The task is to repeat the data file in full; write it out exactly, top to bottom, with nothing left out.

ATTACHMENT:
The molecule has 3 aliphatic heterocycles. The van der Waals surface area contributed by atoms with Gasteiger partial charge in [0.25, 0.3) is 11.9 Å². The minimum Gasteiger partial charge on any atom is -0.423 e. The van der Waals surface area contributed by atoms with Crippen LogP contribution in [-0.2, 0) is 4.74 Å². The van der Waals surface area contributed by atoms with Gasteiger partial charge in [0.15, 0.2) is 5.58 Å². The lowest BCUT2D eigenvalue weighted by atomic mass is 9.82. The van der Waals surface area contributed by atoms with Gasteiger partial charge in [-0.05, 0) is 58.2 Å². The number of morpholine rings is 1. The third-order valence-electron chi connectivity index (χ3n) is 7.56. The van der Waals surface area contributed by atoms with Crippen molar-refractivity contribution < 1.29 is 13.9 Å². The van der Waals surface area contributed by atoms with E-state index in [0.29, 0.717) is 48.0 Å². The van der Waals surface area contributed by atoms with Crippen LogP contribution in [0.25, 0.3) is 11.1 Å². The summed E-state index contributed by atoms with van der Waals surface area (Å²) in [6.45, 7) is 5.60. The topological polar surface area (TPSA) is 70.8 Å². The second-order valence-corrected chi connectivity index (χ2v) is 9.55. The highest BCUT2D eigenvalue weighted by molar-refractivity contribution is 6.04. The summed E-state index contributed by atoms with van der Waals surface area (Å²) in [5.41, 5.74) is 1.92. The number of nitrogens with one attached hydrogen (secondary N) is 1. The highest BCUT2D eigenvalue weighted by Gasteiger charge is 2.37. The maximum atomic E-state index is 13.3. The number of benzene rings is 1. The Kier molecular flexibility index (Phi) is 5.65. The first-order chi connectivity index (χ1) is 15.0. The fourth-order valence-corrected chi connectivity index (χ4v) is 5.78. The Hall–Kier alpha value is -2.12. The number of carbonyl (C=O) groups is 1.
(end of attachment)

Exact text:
The molecule has 3 aliphatic heterocycles. The van der Waals surface area contributed by atoms with Gasteiger partial charge in [0.25, 0.3) is 11.9 Å². The minimum Gasteiger partial charge on any atom is -0.423 e. The van der Waals surface area contributed by atoms with Crippen LogP contribution in [-0.2, 0) is 4.74 Å². The van der Waals surface area contributed by atoms with Gasteiger partial charge in [0.15, 0.2) is 5.58 Å². The lowest BCUT2D eigenvalue weighted by atomic mass is 9.82. The van der Waals surface area contributed by atoms with Gasteiger partial charge in [-0.05, 0) is 58.2 Å². The number of morpholine rings is 1. The third-order valence-electron chi connectivity index (χ3n) is 7.56. The van der Waals surface area contributed by atoms with Crippen molar-refractivity contribution < 1.29 is 13.9 Å². The van der Waals surface area contributed by atoms with E-state index in [0.29, 0.717) is 48.0 Å². The van der Waals surface area contributed by atoms with Crippen LogP contribution in [0.25, 0.3) is 11.1 Å². The summed E-state index contributed by atoms with van der Waals surface area (Å²) in [6.45, 7) is 5.60. The topological polar surface area (TPSA) is 70.8 Å². The second-order valence-corrected chi connectivity index (χ2v) is 9.55. The highest BCUT2D eigenvalue weighted by molar-refractivity contribution is 6.04. The summed E-state index contributed by atoms with van der Waals surface area (Å²) in [5.41, 5.74) is 1.92. The number of nitrogens with one attached hydrogen (secondary N) is 1. The highest BCUT2D eigenvalue weighted by Gasteiger charge is 2.37. The maximum atomic E-state index is 13.3. The number of benzene rings is 1. The Kier molecular flexibility index (Phi) is 5.65. The first-order chi connectivity index (χ1) is 15.0. The fourth-order valence-corrected chi connectivity index (χ4v) is 5.78. The Hall–Kier alpha value is -2.12. The number of carbonyl (C=O) groups is 1.